It’s not unheard of for fundamental human necessities—shelter, food, and water—to not be met in certain parts of the world. Whether a result of poverty, political turmoil, geography, limited resources, or all of the above, it remains a struggle for many. However, a team of sustainability experts in California may be closer to solving one of those problems.
According to CNN, the team known as the Skysource/Skywater Alliance, have developed machines that can make gallons of fresh drinking water right out of thin air. These machines, dubbed Skywater, can make up to 300 gallons of fresh drinking water a day from thin air—to add some perspective to the magnitude of their invention.
The Skysource/Skywater Alliance won a well-deserved $1.5 million prize for their work. The prize, known as the Water Abundance XPRIZE, was awarded by XPRIZE, a California nonprofit that runs competitions aimed at creating solutions for the world’s problems.
One of the leaders of the Skysource/Skywater Alliance, David Hertz, says he’s excited to see the outcome of the machines and its benefits to those struggling with clean water scarcity.
The Skywater machines work as an atmospheric water generator that can condense water vapor from the atmosphere and turn it into drinking water. They can be powered by solar energy or the burning of biofuels.
Hertz estimates there’s about “37.5 million billion gallons of water” in the atmosphere at any given time, which Skysource says is more fresh water than in all the rivers on Earth. The sky is the limit for the team.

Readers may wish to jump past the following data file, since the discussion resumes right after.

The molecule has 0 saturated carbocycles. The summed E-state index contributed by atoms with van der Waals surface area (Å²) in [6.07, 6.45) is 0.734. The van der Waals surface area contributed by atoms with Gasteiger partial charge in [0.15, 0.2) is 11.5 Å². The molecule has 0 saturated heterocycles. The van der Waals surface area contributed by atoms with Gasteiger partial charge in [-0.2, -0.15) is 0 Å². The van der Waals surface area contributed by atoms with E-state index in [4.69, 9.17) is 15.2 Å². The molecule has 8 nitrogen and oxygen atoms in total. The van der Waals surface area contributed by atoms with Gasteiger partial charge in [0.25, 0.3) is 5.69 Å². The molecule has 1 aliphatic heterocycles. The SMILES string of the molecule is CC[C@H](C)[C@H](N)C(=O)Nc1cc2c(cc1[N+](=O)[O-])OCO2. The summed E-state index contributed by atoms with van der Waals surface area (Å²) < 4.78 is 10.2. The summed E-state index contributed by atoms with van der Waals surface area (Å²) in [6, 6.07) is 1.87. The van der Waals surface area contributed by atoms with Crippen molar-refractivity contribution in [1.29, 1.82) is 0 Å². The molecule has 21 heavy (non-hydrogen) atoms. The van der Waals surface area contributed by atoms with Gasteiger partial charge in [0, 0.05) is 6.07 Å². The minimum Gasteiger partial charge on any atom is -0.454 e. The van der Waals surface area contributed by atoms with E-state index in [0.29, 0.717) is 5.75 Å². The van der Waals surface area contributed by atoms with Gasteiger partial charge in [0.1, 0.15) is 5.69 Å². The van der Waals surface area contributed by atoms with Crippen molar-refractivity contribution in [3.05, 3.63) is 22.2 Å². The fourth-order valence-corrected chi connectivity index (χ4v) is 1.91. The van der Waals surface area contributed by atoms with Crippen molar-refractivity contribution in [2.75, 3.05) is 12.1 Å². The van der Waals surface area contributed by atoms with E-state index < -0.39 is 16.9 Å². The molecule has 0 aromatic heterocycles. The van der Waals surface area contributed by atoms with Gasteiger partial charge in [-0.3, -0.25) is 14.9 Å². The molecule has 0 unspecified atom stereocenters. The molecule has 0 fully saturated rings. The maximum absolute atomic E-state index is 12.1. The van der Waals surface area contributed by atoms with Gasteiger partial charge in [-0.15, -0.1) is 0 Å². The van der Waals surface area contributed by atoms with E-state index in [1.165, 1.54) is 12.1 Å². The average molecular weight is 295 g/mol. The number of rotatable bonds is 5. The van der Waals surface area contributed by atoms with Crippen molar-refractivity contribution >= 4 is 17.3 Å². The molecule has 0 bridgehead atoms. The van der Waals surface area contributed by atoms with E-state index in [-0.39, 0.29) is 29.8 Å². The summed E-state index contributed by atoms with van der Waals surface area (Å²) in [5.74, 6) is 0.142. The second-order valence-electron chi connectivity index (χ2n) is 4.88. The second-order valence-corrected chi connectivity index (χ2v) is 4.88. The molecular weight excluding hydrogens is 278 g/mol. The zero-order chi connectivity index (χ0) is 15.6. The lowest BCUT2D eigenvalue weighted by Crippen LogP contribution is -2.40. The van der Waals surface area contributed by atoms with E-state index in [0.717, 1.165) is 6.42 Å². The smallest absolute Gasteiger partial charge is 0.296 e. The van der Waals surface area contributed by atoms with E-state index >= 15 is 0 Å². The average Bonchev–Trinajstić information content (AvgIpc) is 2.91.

Drinking water crisis’s like that of Flint, Michigan, and others, has encouraged similar projects like the Science for Solving Society’s Problems Challenge, an ECS and Bill & Melinda Gates Foundation partnership, where over 100 researchers worked together to apply electrochemical processes to technical gaps in existing projects; the winners receiving a total of $360,000 towards their projects.
Luis A. Godínez, a researcher at the Centro de Investigación y Desarrollo Tecnológico en Electroquímica and a winner of the Science for Solving Society’s Problems Challenge, discussed his lecture, “Electro- and Photo-Electro-Chemical Generation of the Fenton Reagent. Some Approaches for the Development of Electrochemical Based Advanced Oxidation Processes for Water Treatment,” at AiMES 2018, focusing on water management and the technological potential of the electro-Fenton approach. Godínez work focuses on the need for inexpensive, efficient, and accessible water treatment for the disinfection of water for the 2.6 billion people worldwide without access to sanitation services.